Surinam Toad (Pipa pipa)
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Alternative Names[edit | edit source]
- Surinam Toad, Star-Fingered Toad
Origin[edit | edit source]
- Originates from South America, including Brazil, Suriname and Colombia.
Sexing[edit | edit source]
- In the breeding seasons, females develop a ring-like swelling around the vent area.
Breeding[edit | edit source]
- These toads are not easy to breed. Spawning takes place at the surface, and the male then directs the eggs onto the female's back. Within a day, the female's back swell up, with a pad embracing the eggs. Between 3 and 5 months later, the young toad breaks out.
- Reduce temperature by 2-5°C (35.6-41°F) for 7 days, then restore to normal. If it is unsuccessful, reduce the temperature again and drain off half of the water; leave 7 days and then flood to restore the water level and restore normal temperatures 2–3 days later. Captive breeding of Surinam toad is not common. They are not likely to breed in small aquarium.
Tank Compatibility[edit | edit source]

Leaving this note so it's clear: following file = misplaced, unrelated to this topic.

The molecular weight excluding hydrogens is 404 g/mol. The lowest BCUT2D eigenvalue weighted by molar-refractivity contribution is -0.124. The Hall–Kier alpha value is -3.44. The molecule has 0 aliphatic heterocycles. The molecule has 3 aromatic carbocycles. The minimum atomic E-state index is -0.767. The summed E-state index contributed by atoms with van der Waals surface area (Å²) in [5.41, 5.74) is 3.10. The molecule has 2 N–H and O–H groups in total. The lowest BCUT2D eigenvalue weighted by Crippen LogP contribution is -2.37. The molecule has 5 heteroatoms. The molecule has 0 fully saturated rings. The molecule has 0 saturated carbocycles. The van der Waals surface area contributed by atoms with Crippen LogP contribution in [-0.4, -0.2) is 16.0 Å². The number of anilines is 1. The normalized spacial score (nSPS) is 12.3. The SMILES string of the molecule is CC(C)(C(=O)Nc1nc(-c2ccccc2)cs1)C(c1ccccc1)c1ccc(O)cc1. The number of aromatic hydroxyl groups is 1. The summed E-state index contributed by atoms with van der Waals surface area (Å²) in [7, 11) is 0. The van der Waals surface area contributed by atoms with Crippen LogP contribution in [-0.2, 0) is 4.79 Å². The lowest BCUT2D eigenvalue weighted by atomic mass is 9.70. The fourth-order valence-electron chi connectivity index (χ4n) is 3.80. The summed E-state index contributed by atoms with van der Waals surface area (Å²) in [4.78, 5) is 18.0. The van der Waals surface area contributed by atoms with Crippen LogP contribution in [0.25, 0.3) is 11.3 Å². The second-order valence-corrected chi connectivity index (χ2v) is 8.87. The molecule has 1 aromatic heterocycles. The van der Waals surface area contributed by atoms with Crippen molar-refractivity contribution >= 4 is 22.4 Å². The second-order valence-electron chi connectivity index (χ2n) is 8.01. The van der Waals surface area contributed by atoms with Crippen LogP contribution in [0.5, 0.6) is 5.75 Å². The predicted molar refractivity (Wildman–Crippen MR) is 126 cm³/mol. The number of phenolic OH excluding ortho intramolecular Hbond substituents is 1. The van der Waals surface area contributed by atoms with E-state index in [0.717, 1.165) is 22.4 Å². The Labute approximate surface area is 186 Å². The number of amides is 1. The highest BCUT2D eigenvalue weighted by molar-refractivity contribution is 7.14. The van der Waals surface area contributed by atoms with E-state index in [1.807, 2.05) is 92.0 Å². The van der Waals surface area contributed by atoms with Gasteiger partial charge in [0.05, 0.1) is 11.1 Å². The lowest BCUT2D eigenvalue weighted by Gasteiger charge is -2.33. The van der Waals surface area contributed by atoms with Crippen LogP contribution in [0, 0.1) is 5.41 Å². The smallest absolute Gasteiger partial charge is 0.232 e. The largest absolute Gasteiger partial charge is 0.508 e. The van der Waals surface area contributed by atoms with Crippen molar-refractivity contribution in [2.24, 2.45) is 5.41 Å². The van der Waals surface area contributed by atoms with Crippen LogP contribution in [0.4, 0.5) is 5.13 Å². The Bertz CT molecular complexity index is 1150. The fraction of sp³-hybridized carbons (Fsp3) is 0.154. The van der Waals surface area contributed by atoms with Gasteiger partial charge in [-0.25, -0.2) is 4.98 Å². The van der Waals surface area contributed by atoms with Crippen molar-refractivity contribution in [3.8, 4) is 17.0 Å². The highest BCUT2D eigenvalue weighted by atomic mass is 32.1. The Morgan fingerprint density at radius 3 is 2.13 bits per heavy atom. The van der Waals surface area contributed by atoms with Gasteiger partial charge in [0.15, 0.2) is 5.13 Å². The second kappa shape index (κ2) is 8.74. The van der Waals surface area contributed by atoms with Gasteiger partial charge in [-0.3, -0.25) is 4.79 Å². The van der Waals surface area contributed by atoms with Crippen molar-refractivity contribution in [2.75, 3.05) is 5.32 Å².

- Should be kept in a species tank only.
Diet[edit | edit source]
- Primarily insectivorous, feed things like bloodworm and crickets.
Feeding Regime[edit | edit source]
- Feed once or twice a day.
Environment Specifics[edit | edit source]
- They are highly aquatic and need a spacious tank. Surinam Toads also need a heated water, and plants such as Java moss in their quarters, along with secure underwater hiding places.
Behaviour[edit | edit source]
- An active large Toad.
Identification[edit | edit source]
- These odd-looking Toad have a flattened body shape, a little like a leaf, and a sharp, triangular face when viewed from above. They have broad feet, the front are without webbing, long and claw like, the back feet and strong and webbed.
Images[edit | edit source]
Videos[edit | edit source]
|Female with eggs:||Babies emerging:|